Capitalizing on the market’s ups and downs
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Capitalizing on the market’s ups and downs

August 25, 2018 | 2 min. read

If you inherited a large sum of money unexpectedly, what would you do with it?

Purchase your dream home? Send your children to college debt-free? Embark on a luxurious retirement? 

We all have dreams that we’d make reality, if only money weren’t an issue. Most of us, however, won’t be lucky enough to receive an unexpected sum of money able to fulfill all of our wishes. Instead, we must pursue our goals a different way—by consistently investing a portion of our income. Unlike receiving an inheritance, investing comes with some risk. But there’s a simple way to harness the volatility of the market and turn it to our advantage. 

Dollar Cost Averaging

Dollar cost averaging is the practice of investing an equal amount of money at regular intervals, regardless of whether the market is up or down. Not impressed? Hear me out. The genius of dollar cost averaging lies in its simplicity. By investing the same amount every month, you are guaranteed to automatically buy MORE shares when prices are low and FEWER shares when prices are high. To better understand the considerable advantages of doing so, take a look at this graph depicting a hypothetical investing scenario:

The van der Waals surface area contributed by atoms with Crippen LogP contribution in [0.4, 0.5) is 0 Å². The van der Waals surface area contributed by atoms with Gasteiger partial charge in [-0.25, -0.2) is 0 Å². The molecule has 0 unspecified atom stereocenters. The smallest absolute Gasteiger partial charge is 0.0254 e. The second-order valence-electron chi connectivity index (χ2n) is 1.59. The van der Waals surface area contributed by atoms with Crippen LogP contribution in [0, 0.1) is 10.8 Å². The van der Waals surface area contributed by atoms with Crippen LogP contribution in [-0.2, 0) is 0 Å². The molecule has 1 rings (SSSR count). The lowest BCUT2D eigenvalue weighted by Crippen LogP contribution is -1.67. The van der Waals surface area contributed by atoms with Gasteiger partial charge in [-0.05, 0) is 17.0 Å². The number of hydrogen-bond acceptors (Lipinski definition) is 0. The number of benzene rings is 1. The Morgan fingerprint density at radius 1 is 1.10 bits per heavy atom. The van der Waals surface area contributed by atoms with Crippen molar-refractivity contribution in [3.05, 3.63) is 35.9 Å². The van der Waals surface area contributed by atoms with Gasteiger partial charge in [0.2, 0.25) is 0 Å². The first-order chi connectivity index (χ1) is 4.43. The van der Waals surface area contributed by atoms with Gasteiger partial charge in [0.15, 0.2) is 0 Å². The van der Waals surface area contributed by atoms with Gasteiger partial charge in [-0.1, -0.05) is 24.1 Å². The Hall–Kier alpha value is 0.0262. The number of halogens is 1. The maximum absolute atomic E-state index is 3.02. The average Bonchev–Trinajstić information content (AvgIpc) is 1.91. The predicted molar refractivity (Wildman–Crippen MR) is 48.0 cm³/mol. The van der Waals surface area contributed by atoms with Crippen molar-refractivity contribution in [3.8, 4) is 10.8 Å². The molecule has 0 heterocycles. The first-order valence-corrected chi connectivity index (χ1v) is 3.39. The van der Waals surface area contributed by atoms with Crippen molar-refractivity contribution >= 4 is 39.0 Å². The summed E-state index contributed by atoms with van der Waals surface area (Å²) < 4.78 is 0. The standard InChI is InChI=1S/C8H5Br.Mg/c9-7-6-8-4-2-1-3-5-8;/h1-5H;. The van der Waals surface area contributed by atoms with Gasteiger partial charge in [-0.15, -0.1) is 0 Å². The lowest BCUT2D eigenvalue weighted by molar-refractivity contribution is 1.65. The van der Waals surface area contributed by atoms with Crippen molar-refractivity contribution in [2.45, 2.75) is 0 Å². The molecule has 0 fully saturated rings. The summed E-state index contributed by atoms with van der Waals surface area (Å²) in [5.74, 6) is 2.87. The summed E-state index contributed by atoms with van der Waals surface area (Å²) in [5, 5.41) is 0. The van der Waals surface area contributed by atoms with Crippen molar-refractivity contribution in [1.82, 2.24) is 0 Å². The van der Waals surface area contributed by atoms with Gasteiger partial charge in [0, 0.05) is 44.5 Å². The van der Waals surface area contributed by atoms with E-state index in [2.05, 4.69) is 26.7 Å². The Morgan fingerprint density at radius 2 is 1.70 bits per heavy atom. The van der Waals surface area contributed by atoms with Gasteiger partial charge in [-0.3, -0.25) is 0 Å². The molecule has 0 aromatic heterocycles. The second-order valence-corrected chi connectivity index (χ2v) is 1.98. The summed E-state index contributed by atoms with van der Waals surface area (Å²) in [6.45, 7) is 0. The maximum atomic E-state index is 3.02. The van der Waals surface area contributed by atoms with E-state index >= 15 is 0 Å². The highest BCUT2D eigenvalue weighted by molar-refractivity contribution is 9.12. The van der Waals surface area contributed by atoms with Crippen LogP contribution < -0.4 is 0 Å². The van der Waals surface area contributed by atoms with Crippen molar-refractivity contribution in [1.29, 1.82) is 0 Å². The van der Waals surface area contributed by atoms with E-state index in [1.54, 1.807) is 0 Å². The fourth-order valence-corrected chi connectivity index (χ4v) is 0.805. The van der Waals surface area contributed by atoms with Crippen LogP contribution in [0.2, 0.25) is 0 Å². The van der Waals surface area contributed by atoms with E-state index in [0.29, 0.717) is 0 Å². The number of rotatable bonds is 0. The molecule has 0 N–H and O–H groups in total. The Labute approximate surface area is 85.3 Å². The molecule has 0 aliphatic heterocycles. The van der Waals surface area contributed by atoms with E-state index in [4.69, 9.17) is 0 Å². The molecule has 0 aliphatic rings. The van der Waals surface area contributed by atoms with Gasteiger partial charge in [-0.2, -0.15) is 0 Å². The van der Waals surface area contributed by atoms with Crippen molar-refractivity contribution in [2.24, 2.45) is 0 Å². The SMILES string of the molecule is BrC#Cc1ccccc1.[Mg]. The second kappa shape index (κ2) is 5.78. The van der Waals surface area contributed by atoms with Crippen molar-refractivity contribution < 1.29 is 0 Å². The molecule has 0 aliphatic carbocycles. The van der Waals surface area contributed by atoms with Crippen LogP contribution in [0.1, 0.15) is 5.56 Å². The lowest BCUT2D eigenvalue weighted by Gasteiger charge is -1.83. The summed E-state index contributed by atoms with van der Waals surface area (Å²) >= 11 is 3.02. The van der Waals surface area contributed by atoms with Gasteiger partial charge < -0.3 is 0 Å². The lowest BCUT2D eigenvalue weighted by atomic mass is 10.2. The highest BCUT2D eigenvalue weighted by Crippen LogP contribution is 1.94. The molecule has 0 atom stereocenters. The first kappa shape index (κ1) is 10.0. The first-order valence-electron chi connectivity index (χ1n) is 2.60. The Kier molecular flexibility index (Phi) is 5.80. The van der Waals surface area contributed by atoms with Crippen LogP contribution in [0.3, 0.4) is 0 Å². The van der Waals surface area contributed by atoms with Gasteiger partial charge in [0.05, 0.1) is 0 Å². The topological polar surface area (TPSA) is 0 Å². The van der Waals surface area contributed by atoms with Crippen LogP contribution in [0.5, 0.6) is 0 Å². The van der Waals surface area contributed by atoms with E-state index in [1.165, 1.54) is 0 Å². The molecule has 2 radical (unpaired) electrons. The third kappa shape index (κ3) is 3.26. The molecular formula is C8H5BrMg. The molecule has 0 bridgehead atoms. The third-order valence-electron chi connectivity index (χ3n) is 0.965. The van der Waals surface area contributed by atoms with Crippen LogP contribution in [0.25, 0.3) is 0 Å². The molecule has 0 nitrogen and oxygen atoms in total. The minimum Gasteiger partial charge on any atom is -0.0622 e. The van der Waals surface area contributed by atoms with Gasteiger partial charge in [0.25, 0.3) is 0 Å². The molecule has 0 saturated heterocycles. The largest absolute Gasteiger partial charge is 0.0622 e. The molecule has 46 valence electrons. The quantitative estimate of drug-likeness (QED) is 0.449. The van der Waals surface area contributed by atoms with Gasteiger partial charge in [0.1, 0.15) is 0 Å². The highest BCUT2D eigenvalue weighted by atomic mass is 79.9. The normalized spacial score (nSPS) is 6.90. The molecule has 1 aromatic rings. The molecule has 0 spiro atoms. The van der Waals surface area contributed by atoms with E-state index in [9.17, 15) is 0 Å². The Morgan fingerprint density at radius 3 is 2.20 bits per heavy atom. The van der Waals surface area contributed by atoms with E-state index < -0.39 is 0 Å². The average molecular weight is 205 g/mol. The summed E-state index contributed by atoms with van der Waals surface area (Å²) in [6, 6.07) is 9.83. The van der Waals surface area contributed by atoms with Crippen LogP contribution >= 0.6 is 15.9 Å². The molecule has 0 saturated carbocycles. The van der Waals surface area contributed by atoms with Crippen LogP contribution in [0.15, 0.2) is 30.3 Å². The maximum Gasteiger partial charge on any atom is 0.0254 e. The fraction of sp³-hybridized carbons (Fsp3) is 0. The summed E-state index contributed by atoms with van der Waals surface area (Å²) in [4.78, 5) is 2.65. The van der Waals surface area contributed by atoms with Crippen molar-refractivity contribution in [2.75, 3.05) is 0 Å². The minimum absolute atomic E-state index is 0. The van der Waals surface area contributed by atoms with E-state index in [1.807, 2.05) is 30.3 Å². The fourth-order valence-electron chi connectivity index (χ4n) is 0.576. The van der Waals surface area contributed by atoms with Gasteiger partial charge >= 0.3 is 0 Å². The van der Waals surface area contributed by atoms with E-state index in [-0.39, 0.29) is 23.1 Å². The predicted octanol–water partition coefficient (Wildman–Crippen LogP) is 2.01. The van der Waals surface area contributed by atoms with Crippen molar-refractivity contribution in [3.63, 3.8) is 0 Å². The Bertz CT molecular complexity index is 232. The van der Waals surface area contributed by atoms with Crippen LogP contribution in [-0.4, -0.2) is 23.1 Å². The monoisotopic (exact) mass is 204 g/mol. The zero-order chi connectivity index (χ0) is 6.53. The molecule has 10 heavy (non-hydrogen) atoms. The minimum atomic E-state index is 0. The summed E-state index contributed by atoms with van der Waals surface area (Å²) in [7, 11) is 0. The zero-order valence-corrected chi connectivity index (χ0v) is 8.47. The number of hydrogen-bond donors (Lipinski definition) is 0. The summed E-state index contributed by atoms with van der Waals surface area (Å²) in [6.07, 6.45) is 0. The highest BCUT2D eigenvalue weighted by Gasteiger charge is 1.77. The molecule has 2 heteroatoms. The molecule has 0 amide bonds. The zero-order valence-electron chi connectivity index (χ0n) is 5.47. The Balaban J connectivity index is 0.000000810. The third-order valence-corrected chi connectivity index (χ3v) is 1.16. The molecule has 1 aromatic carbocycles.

Capitalizing on the market’s ups and downs

Notice how many more shares our hypothetical investor –we’ll call her Mary –buys when prices dip to $2 per share than when the price rises to $10 per share? The result, as you can see in the accompanying table, is that Mary’s average cost per share –$4.38 –is markedly lower than the average price per share –$6.00 –over the period in which she was investing. What does that mean in terms of dollars and cents? Let’s do the math. At the end of 11 months, Mary has accumulated 685 shares that are worth $6.00 each. That’s $4,110, a handsome profit on her $3,000 investment, despite the fact that the price per share at the end of 11 months was exactly where it began.

Full Disclosure

It’s important to offer a couple of caveats here. First, this hypothetical scenario dramatically exaggerates the short-term volatility of a typical investment in order to illustrate the concept of dollar cost averaging. Second, dollar cost averaging is not magic. No matter how many low-priced shares you buy, you’ll only earn a profit if the price of those shares eventually rises.

Taking the Emotion Out of Investing

But the fact remains that dollar cost averaging is an excellent way for most people to invest for their long-term goals. It effectively removes the emotions that cause so many investors to buy high and sell low from the equation. And by dollar cost averaging via a monthly allotment or bank draft, you can capitalize on yet another time-tested investing method: paying yourself first.

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